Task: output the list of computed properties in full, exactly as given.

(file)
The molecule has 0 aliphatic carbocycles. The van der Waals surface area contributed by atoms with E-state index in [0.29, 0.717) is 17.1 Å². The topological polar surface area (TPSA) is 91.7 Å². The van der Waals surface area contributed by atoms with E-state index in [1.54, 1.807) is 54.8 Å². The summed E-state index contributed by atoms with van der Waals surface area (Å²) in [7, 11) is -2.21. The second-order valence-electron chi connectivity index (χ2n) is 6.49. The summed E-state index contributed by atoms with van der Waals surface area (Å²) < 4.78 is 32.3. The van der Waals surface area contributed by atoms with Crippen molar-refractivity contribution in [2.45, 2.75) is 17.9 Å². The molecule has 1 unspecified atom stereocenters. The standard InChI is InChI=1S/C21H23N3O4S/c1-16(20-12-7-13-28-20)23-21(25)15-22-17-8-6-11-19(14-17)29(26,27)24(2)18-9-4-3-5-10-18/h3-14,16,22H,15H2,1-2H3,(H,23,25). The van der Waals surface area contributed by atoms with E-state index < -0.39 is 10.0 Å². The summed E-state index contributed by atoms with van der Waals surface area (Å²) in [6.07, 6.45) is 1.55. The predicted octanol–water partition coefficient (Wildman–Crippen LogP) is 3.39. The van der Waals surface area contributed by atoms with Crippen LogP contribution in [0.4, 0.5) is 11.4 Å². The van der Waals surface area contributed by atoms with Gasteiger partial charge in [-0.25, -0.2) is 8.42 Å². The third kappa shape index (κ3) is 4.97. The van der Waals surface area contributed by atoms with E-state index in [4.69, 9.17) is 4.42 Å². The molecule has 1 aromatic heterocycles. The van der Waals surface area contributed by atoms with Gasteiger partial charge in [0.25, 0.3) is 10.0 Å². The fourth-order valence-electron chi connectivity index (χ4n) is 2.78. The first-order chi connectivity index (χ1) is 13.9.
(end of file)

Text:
The molecule has 0 aliphatic carbocycles. The van der Waals surface area contributed by atoms with E-state index in [0.29, 0.717) is 17.1 Å². The topological polar surface area (TPSA) is 91.7 Å². The van der Waals surface area contributed by atoms with E-state index in [1.54, 1.807) is 54.8 Å². The summed E-state index contributed by atoms with van der Waals surface area (Å²) in [7, 11) is -2.21. The second-order valence-electron chi connectivity index (χ2n) is 6.49. The summed E-state index contributed by atoms with van der Waals surface area (Å²) < 4.78 is 32.3. The van der Waals surface area contributed by atoms with Crippen molar-refractivity contribution in [2.45, 2.75) is 17.9 Å². The molecule has 1 unspecified atom stereocenters. The standard InChI is InChI=1S/C21H23N3O4S/c1-16(20-12-7-13-28-20)23-21(25)15-22-17-8-6-11-19(14-17)29(26,27)24(2)18-9-4-3-5-10-18/h3-14,16,22H,15H2,1-2H3,(H,23,25). The van der Waals surface area contributed by atoms with E-state index < -0.39 is 10.0 Å². The summed E-state index contributed by atoms with van der Waals surface area (Å²) in [6.07, 6.45) is 1.55. The predicted octanol–water partition coefficient (Wildman–Crippen LogP) is 3.39. The van der Waals surface area contributed by atoms with Crippen LogP contribution in [0.4, 0.5) is 11.4 Å². The van der Waals surface area contributed by atoms with Gasteiger partial charge in [-0.25, -0.2) is 8.42 Å². The third kappa shape index (κ3) is 4.97. The van der Waals surface area contributed by atoms with E-state index in [4.69, 9.17) is 4.42 Å². The molecule has 1 aromatic heterocycles. The van der Waals surface area contributed by atoms with Gasteiger partial charge in [0.25, 0.3) is 10.0 Å². The fourth-order valence-electron chi connectivity index (χ4n) is 2.78. The first-order chi connectivity index (χ1) is 13.9.